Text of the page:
Hopefully these tips help you get started on your journey to discover as many species as you can in your backyard! Don’t forget to log your sightings in one of the many citizen science applications! This March 28th, you can practice with the rest of Peterborough during the first ever backyard bioblitz!

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Peterborough Self Isolation Backyard Bioblitz! March 28th

This spring while we are all in self isolation it’s important to remember that exposure to nature can be a great way to reduce your stress levels. That’s why on March 28th Steward’s Notes will be holding Peterborough’s first ever self-isolation backyard bioblitz! Be a citizen scientist, make the world a better place, and feel good while you do it. With the spring migration in full swing and plants emerging from the winter, now has never been a better time to be a naturalist!

How To Participate:

On March 28th make sure you have iNaturalist installed on your smartphone or tablet and go out into your backyard, watch from your window or look under your couch for as many different species of animals and plants as you can find. (It is also possible to submit sightings using your computer) With spring in full swing, there should be plenty of opportunity to see birds, plants and insects of all types! You can learn to use iNaturalist here. I’d recommend submitting a few sightings of wildlife before the big day!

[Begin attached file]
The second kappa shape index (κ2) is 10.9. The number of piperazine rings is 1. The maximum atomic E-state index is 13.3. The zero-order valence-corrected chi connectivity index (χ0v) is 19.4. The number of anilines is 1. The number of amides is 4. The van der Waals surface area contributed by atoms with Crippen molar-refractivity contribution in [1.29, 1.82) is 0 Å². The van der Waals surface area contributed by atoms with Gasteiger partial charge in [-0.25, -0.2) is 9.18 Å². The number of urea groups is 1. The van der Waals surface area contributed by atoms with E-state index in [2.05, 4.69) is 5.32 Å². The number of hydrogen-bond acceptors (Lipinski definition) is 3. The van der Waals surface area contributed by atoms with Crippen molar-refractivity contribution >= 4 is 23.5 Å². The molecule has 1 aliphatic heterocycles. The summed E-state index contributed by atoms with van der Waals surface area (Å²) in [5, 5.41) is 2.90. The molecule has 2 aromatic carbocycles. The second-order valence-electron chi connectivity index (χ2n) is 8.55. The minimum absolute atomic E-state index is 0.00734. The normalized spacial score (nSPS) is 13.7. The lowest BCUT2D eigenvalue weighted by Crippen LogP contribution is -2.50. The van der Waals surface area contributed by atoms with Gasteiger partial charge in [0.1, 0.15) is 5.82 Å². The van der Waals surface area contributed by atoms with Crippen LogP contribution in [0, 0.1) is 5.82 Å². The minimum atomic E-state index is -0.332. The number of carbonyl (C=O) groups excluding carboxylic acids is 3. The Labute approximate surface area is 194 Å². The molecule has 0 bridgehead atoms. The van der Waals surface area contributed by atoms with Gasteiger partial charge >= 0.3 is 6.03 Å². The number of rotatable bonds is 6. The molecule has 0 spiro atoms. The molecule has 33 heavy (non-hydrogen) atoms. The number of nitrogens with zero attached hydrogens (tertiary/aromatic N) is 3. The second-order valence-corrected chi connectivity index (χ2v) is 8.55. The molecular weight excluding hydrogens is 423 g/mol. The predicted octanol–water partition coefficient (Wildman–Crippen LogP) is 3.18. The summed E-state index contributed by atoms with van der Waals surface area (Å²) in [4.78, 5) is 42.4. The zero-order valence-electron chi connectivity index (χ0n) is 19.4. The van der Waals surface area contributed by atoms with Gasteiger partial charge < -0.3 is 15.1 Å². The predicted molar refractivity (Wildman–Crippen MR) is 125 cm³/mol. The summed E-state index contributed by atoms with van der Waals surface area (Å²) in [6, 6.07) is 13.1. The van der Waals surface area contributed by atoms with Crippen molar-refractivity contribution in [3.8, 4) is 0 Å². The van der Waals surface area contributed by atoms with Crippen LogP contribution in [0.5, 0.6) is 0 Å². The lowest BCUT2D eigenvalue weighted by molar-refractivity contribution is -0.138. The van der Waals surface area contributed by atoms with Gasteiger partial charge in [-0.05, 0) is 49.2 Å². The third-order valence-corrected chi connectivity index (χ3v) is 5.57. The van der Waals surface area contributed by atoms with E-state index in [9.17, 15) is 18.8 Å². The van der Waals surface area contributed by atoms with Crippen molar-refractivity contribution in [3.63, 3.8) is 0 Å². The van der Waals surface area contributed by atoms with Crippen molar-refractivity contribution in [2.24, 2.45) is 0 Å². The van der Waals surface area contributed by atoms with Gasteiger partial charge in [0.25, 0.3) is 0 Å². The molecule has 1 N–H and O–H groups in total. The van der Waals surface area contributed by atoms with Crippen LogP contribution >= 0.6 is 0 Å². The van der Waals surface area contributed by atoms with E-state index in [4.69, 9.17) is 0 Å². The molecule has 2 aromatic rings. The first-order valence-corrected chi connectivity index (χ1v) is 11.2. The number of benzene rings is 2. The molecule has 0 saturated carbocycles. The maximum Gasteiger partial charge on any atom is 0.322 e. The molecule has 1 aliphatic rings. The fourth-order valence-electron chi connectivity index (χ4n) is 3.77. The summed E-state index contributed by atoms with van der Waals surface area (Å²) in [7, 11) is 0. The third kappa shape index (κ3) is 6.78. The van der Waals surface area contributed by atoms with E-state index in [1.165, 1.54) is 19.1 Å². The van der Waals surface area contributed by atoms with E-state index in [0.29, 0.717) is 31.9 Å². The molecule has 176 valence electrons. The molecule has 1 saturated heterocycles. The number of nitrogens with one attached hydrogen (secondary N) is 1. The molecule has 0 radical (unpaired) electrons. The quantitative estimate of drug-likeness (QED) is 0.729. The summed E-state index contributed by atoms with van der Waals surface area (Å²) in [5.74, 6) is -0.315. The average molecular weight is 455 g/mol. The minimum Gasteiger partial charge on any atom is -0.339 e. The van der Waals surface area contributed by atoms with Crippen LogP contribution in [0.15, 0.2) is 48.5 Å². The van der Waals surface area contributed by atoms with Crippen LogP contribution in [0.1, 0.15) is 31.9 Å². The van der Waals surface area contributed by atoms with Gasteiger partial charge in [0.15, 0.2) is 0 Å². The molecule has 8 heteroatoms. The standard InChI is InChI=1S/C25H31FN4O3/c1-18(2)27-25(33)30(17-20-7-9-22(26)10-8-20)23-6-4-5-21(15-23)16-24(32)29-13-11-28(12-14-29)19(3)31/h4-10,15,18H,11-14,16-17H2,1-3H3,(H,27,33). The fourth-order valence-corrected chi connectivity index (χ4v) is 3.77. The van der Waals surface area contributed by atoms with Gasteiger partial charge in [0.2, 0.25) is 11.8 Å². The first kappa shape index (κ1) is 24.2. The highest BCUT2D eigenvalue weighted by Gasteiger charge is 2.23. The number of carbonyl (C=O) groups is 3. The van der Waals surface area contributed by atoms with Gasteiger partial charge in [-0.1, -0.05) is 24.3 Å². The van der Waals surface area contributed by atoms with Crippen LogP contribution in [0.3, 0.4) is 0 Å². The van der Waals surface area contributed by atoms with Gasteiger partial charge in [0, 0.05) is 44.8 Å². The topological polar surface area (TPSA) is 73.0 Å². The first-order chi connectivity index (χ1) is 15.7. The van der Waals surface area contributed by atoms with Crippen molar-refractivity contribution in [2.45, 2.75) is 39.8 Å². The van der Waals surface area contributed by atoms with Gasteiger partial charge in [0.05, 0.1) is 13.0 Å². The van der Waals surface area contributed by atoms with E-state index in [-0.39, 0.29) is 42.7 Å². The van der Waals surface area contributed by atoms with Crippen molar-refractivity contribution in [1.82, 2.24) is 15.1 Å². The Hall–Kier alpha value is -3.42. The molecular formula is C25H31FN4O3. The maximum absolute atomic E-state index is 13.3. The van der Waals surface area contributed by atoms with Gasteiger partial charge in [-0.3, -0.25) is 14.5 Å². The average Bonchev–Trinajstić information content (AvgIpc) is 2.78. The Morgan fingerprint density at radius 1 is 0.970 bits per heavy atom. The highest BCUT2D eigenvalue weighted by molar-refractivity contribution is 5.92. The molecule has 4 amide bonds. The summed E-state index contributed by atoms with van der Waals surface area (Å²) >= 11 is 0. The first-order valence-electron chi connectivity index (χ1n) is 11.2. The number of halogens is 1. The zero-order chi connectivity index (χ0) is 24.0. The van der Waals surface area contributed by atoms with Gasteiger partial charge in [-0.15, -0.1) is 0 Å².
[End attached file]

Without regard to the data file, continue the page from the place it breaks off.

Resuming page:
Prizes:

We will be offering a prizes for the most observations, so be sure to submit your sightings early and often over the course of the day. Also, share your photos on social media using #ptboBYBB (Peterborough Backyard BioBlitz) We’ll also award a prize for the best photo posted online!

Sign Up and Learn More:

You can sign up for the project at the above link. If you have any questions, feel free to send me an email using the contact form and I will get back to you ASAP. Alternatively, you can communicate using the iNaturalist project page.